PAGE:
VIENNA, Va. - February 8, 2011 - For a long while Austin, Texas was well known for being on the edge and the start of many cultural trends. In particular, the indie rock scene that spun out of their hardcore punk scene in the ‘80s garnered considerable attention over the years. … And You Will Know Us by the Trail of Dead took the spirit of that scene and turned themselves into the quintessential Austin indie rock band over the last decade or the very least became the most identifiable band of that region.
They might not be what a typical band from the Austin scene sounds like (or any scene for that matter) but they’ve come to epitomize the atmosphere of experimentation and the off the beaten path mentality that Austin became known for in music.
The Trail of Dead has been known as something of a sprawling band ever since the band’s first release in 1998. They’ve always been able to incorporate elements of noise rock and art rock into a post-hardcore foundation that allows for them to wander sonically not only from song to song but within each song itself and never losing the listener’s interest in the song. As their full name might suggest, their sound in the past could be quite intricate and complex, and occasionally cumbersome.
At first glance it seems that the band is flying primarily in the face of that notion on their seventh album Tao of the Dead. The band seemed to make a specific point of scaling things back from previous efforts (with stalwarts Conrad Keeley and Jason Reece holding things down). The membership has dropped from the six-piece on the last two albums to a four-piece this time around. The album definitely has a stripped down feel to it on the first listen.
After a quick initial look at the songs on the album, most of them clock in well under three and a half minutes. This is a fairly big surface level departure from the rest of their discography, which comprises mostly of songs of 4 minutes or longer. The songs taken individually give a short and concise sense of a pop song, which territory they haven’t really ventured into too often in the past.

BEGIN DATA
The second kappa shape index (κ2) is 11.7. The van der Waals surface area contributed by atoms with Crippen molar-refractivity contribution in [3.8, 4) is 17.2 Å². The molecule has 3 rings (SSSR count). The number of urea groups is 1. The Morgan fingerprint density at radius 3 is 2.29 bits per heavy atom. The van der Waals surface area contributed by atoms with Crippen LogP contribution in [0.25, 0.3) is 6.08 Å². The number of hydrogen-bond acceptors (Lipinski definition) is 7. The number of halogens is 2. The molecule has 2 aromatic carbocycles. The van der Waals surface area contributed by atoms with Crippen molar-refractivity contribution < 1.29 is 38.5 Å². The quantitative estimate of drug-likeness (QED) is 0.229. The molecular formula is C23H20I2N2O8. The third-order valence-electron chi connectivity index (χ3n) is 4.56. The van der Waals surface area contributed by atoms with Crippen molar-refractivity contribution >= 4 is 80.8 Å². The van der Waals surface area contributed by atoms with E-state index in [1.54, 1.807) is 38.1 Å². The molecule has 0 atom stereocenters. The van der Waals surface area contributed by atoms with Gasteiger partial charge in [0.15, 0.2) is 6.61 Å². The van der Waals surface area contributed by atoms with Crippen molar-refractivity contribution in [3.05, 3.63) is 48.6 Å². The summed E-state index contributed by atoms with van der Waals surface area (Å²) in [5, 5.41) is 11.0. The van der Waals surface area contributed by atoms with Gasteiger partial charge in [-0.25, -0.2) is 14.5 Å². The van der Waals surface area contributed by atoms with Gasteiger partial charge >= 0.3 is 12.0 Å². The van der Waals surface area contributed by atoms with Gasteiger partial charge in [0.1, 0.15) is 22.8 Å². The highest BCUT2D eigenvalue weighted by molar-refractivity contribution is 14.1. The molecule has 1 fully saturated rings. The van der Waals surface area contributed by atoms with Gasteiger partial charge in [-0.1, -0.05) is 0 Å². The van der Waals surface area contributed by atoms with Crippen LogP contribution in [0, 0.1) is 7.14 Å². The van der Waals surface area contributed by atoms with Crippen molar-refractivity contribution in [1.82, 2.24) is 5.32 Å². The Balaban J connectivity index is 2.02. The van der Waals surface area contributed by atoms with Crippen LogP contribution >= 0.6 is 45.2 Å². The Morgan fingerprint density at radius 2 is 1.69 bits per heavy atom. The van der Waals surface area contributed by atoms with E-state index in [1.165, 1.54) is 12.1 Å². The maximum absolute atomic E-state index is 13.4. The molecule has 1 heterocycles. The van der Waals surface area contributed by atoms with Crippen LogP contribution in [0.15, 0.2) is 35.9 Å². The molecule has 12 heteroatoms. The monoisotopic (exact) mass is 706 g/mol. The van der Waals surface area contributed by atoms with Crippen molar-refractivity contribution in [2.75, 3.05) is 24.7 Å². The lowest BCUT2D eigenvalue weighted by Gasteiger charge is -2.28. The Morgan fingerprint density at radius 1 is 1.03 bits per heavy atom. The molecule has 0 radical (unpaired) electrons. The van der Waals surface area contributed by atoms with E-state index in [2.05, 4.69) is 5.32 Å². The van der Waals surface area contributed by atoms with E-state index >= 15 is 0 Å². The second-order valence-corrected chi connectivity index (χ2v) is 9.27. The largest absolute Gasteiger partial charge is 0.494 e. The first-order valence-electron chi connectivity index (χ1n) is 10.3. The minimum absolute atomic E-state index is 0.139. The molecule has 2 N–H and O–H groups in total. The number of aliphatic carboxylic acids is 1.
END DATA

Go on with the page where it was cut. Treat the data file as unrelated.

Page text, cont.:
It seems like they play up a British influence on this album. “Weight of the Sun (or the Post-Modern Prometheus” in particular definitely seems to be invoking something from the forgotten of era Brit-Pop. This could all just be front man unique Conrad Keeley’s inflection on several songs that gives off that impression, but it definitely enhances the pop atmosphere created on the album.
Stopping right there, Trail of Dead has created an album that they didn’t to interested in creating before now. Each song is tight, to the point, and never really wanders on its own. The songs exist as individual bits of clever pop. If that’s where the band wanted to stop, then they’ve managed to craft a perfectly enjoyable album that exists independently from the band’s previous recordings.
Although Tao of the Dead doesn’t stop with the first listen. On the surface, the album might not feel like it fits in with the rest of the Trail of Dead’s discography. While the songs are nicely concise, it doesn’t seem like they take twists and turns that previous Trail of Dead songs seem to take. There seems to be a lack of experimentation on each individual song which used to be something of a staple for the band. That’s only if the songs are taken as solitary bits of music though.
Take a step back and view the entirety of the album as a whole, and the album really begins to shine. Instead of each individual song weaving in and out to create a winding experience, they’ve managed to do it with the entire album. Each song is looked at as part of a greater whole. They are constantly foreshadowing and referencing back both sonically and lyrically to various points in the album (and at times, they vaguely reference previous albums).
This is where the Trail of Dead shows that they’re in some ways the same band they’ve always been, but on something of a much grander scale. The aesthetics that they’d apply in the past to a single song, they’ve decided to apply to the entire album this time around. It’s the kind of approach that begs for multiple listens, to make sure that not an inch of the landscape has been missed.
The songs while enjoyable on their own, aren’t really meant to be taken that way but seen as something the benefits the larger whole of the nearly hour long album. It’s a new approach to an old concept that shows that they’re still willing to push forward some 15 years later.
Read more of Steve’s work in Riffs at the Washington Times Communities.
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